SALT LAKE CITY (AP) — Among the provisions New Mexico gave coach Steve Alford in his brand-new, 10-year contract was a $125,000 bonus for making the Final Four.
After their latest disappointing loss in the NCAA tournament, the Lobos will save the money, but feel the pain.
Third-seeded New Mexico was handed the biggest upset on the first full day of play in the NCAA tournament, a 68-62 loss to 14th-seeded Harvard on Thursday night.
The team that won the Mountain West Conference by playing stingy defense all season allowed Harvard to shoot 52 percent.
The team that won despite struggling at times on offense tanked when the stakes were highest, making only 37 percent of its shots. Take away Alex Kirk's 9-for-18 effort and the percentage goes down to 31.
"We can't shoot for them," Alford said. "We've had games like that, several games where we haven't shot the ball well. It's a glaring weakness on this basketball team."
It could get better next year when Alford's high-scoring son, Bryce, joins the team.
But this season is over and the Lobos (29-6) remain not only in search of their first trip to the Final Four, but their first trip to the second weekend of the tournament since 1974.
"They came out and punched us first," said Kirk, whose 22 points were New Mexico's only consistent offense. "They wanted it more than us. It hurts, but congrats to them."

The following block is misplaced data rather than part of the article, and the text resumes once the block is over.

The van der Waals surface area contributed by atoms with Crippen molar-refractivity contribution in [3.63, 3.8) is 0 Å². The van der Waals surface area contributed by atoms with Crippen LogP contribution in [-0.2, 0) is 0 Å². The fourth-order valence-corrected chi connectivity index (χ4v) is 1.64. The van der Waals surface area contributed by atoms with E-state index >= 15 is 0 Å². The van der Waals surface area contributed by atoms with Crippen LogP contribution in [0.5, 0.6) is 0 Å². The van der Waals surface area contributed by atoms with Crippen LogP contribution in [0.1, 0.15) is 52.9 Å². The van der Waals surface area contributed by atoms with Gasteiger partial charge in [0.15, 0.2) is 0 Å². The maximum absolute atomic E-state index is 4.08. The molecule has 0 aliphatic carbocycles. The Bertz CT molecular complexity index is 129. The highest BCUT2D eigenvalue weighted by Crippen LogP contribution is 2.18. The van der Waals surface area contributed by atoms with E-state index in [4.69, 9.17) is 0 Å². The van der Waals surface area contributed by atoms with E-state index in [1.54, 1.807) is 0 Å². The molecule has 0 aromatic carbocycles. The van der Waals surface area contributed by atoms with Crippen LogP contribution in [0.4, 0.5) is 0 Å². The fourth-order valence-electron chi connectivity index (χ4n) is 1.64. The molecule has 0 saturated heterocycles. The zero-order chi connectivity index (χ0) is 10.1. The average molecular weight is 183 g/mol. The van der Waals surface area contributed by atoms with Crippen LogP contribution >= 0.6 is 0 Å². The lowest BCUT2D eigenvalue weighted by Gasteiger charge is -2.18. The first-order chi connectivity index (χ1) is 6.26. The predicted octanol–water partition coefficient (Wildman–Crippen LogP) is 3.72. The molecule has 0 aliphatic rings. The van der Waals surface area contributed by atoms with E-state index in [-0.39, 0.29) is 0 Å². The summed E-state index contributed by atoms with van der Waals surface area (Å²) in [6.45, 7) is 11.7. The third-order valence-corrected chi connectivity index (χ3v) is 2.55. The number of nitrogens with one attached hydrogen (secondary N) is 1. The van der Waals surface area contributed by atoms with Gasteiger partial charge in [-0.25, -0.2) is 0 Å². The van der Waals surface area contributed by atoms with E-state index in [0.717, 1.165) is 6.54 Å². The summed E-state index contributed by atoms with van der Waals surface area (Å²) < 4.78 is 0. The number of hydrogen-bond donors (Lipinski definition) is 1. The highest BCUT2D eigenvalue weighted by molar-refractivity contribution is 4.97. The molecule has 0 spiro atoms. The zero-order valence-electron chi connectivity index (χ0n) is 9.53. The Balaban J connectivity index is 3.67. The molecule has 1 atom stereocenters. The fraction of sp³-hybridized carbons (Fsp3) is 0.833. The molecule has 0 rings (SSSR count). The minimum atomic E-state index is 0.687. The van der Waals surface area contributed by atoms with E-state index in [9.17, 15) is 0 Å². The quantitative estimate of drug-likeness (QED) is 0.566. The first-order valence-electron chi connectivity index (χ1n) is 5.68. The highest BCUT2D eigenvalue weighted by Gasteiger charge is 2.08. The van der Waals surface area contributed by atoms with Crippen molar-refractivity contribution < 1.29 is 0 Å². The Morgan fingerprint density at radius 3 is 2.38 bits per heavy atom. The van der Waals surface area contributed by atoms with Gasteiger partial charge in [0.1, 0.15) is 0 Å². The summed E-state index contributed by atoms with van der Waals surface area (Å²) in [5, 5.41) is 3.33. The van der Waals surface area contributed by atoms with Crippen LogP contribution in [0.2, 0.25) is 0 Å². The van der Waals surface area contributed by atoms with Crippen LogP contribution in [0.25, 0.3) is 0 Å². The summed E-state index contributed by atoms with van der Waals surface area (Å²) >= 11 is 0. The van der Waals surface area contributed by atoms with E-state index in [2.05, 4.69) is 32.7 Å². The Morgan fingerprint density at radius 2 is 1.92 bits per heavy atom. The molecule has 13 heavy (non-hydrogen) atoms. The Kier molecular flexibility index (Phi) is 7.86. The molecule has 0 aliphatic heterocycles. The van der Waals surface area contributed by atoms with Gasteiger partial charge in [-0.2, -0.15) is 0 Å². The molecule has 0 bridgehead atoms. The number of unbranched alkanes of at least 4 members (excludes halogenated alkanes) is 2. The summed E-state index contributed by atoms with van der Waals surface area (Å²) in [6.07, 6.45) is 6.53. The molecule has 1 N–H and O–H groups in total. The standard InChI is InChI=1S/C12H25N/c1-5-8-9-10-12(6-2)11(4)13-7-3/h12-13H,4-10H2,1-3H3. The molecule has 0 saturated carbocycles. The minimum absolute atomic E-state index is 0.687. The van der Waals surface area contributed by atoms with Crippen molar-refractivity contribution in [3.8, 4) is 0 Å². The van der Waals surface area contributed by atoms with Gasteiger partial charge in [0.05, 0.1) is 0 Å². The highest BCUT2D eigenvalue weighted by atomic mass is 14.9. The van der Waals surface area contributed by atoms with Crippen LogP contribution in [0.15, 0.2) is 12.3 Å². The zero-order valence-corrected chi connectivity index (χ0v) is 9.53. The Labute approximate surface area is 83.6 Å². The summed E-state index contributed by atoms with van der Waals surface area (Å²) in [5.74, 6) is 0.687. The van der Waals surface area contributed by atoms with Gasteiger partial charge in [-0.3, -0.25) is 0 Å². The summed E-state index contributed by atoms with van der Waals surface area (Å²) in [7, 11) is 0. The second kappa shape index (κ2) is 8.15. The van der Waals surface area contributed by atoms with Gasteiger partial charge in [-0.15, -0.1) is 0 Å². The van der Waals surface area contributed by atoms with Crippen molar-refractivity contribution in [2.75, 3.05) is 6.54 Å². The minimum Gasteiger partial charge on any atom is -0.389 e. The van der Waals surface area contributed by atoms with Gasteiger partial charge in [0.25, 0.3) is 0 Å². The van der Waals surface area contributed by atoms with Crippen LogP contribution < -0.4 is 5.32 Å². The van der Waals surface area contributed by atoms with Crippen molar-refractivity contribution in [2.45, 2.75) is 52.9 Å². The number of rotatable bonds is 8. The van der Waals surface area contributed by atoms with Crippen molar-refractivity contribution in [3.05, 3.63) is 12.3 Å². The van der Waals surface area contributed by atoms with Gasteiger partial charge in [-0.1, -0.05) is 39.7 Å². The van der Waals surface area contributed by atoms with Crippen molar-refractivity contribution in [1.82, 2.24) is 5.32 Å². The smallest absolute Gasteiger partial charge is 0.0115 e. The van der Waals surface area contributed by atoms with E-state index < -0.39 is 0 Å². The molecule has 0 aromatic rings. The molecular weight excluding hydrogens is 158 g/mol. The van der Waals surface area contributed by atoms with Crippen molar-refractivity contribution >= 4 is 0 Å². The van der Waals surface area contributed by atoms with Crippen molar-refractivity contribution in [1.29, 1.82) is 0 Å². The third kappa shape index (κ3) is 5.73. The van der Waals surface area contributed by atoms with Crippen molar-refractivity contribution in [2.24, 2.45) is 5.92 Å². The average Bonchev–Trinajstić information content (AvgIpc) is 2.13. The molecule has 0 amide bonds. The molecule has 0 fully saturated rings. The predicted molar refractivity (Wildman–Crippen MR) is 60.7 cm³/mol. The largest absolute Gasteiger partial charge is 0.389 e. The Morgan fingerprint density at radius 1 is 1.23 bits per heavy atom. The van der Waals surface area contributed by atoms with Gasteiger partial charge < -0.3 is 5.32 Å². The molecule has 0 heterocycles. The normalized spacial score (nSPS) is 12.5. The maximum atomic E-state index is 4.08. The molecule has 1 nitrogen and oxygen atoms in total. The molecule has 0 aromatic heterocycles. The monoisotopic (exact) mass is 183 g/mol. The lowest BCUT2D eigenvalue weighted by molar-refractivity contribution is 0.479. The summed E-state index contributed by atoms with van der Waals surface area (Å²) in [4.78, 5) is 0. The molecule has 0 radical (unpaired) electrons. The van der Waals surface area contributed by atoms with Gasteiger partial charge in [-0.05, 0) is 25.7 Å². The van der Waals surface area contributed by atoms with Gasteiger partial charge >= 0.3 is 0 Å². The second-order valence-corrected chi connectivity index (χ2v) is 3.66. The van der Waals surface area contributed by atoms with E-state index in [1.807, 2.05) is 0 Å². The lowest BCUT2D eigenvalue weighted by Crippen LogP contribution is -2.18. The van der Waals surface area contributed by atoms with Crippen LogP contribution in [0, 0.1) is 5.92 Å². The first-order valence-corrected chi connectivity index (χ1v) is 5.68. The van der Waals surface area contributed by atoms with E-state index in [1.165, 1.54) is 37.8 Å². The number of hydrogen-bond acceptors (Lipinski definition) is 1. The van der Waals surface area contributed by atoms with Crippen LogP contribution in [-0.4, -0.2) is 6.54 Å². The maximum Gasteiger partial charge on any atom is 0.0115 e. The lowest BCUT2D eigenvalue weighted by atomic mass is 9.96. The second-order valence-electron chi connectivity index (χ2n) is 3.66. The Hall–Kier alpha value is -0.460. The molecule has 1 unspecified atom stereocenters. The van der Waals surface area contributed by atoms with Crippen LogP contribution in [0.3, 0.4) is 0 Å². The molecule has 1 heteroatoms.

The Mountain West, judged one of the top two leagues in college basketball all season, fell to 1-3 so far this week.
It was New Mexico's first loss to an Ivy League team in 15 games. The Lobos had never played Harvard before.
Wesley Saunders scored 18 points and Laurent Rivard made five 3-pointers for the Crimson (20-9), who held Tony Snell to nine points on 4-for-12 shooting after he dominated in the MWC tournament.
The Crimson also banged inside with Lobos big men Kirk and Cameron Bairstow. Mostly, they showed none of the jitters that marked their trip to the tournament last year, a 79-70 loss to Vanderbilt in the Crimson's first NCAA appearance since 1946.
Rivard went 6 of 7 from 3-point range in that one — played on New Mexico's home court in The Pit — and was clearly pumped for an encore against the Lobos themselves. He was 5 of 9 this time, with three of them coming in the first half, while Harvard was holding a small lead and, more importantly, answered every surge the Lobos could muster. Rivard finished with 17 points.
"I hit my first one, and you know, you hit the shot and then you keep shooting after that, and then I hit another one, so I knew it was going to be a good game after that," Rivard said.
Harvard coach Tommy Amaker outcoached Alford, his contemporary, exacting some revenge of sorts for the time Alford's Indiana team beat Amaker and Duke back in the 1987 regional semifinals.
"I've got all the respect in the world for Tommy. He does it the right way," Alford said. "His staff was very well prepared. They had a good game plan and they executed it well."